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4 Factors to Consider Before Purchasing or Leasing a Vehicle Through Your Small Business

4 Factors to Consider Before Purchasing or Leasing a Vehicle Through Your Small Business

There are times when buying or leasing a vehicle through your small business is a must. After all, it’s pretty hard to make your flower shop deliveries or show your real estate clients homes without a set of wheels. The same holds true if you own a service-based company—such as one that specializes in plumbing, landscaping, or house cleaning—where clients rely on you and/or your employees to be able to make house calls.

But what do you do if you’re considering purchasing or leasing a vehicle through your small business specifically for your own use? How do you know whether it’s the right move for you, and whether it offers enough benefits to make it worth it? To help you answer questions like these, we’ve reached out to Steven Levin, President of Spending Plan Advisors LLC.

While he provided a list of factors to consider before making the final decision, most fall into four basic categories: 1) your company’s financial status, 2) how you intend to purchase the vehicle, 3) what type of vehicle you want, and 4) whether it makes sense tax-wise.

Factor #1: Your Company’s Financial Status

“My experience is that many of the considerations a small business owner would need to address are not that dissimilar to those of an individual,” says Levin, an expert with 25-plus years of experience in the fields of financial services and debt relief. One is your company’s current financial status or, put simply, whether or not you can afford it.

For instance, if your business is in the red and you’re having a hard time keeping your doors open, buying or leasing a vehicle through your business probably isn’t the best idea. Not only could a purchase of this type keep your liabilities above your assets, but it could also erode your relationship with your staff. This is especially true if they’re struggling to do their jobs because of being forced to use second-rate equipment or if they haven’t received a raise in years, yet they see that you’re driving around in a brand new company-owned car.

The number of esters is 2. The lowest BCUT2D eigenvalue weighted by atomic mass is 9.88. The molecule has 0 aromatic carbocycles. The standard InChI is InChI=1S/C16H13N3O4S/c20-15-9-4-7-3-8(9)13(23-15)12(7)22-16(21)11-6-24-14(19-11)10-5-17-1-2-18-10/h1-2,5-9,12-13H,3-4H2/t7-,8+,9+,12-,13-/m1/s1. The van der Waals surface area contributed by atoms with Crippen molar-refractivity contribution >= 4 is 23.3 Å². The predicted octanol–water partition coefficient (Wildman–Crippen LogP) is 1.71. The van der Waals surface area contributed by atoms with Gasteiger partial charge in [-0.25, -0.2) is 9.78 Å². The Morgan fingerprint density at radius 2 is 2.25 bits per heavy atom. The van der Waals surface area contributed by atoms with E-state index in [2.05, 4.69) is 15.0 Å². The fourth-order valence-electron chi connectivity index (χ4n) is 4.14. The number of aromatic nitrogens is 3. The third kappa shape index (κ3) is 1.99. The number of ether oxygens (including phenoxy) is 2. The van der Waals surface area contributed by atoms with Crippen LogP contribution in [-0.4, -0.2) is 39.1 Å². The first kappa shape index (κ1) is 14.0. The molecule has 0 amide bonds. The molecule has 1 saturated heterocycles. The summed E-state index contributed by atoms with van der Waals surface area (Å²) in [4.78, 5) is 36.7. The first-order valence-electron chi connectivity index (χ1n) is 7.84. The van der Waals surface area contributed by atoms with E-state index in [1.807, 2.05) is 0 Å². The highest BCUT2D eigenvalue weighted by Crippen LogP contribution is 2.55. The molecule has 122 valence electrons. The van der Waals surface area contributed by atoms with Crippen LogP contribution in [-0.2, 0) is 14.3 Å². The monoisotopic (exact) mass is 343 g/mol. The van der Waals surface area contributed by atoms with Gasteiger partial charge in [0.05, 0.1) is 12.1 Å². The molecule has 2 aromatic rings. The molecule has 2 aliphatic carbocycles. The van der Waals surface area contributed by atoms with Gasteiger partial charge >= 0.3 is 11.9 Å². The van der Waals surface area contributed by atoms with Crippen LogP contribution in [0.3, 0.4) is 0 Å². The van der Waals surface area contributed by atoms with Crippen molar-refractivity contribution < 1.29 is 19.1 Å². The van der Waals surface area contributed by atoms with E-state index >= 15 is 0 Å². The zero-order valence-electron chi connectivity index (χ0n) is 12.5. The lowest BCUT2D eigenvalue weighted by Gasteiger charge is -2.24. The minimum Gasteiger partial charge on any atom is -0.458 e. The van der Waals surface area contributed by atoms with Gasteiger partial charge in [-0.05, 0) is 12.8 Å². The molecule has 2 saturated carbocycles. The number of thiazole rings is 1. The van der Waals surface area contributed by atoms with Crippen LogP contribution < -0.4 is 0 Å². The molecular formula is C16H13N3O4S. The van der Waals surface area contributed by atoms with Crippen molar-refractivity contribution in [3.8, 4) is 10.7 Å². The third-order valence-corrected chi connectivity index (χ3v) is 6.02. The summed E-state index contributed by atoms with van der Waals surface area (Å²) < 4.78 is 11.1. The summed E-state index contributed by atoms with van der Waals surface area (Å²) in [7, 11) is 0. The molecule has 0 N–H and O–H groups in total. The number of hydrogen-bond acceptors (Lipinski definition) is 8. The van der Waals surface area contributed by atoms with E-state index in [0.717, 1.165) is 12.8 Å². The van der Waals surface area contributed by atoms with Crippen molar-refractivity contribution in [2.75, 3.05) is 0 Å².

Determining your company’s financial status involves thinking about a variety of things, says Levin. Some of these include:

  • How long you’ve been in business (whether it’s a new business or well-established)
  • How profitable your business is
  • What your cash flow is

By comparison, a company that has been in business for 50 years that has been profitable every year for the past few decades, thus maintaining a positive cash flow, would be in a better position to withstand a vehicle purchase than a company that was just created a year ago and is barely able to afford utilities, payroll, and supplies.

Don’t forget to include insurance costs in your business’ future financial projection, as this reoccurring expense can really add up over time. This also means realizing what type of insurance you will need, and that depends on how you intend to use your vehicle says Intuit QuickBooks.

For instance, if you plan to use your business-purchased automobile mainly for business purposes, then you may need commercial auto insurance. However, if you’re using it for personal activities and errands as well, then your regular auto insurance policy may be good enough. (You’ll want to check with your insurance agent to know for sure.)

Factor #2: How You Intend to Purchase the Vehicle

When considering whether obtaining a vehicle through your small business is the right decision for you financially, you also need to think about how you intend to pay for it. Sure, if your business is doing well, it may be possible for you to buy your vehicle outright, paying cash and driving it off the showroom floor. But, if not, then it’s important to know your financing options.

“Financing is a big consideration, particularly since new car rates have been low for a long time,” says Levin. He also adds that this option is sometime preferred, as it’s not too hard to find “special dealer rates and incentives for new cars versus leased cars.”

While most auto dealerships advertise their current deals and incentives using local media, another option is to use websites designed for this purpose. For instance, Edmunds lets you easily find incentives and rebates by browsing by vehicle make or type, or by searching local dealers to see which ones offer the best deals.

Consumer Reports also provides a list of the best new car deals, giving you the information you need to make an informed decision. This includes telling you what the MSRP (manufacturer’s suggested retail price) is for that vehicle, the invoice price, potential savings below MSRP, and even the incentive expiration date.

However, Levin also says that there are some circumstances in which leasing is a better option. “A vehicle that is not garage kept, cleaned, or well-maintained may be a better lease option,” says Levin. “This also applies to owners who want a new car every few years and can stay within the mileage limits and other lease terms.”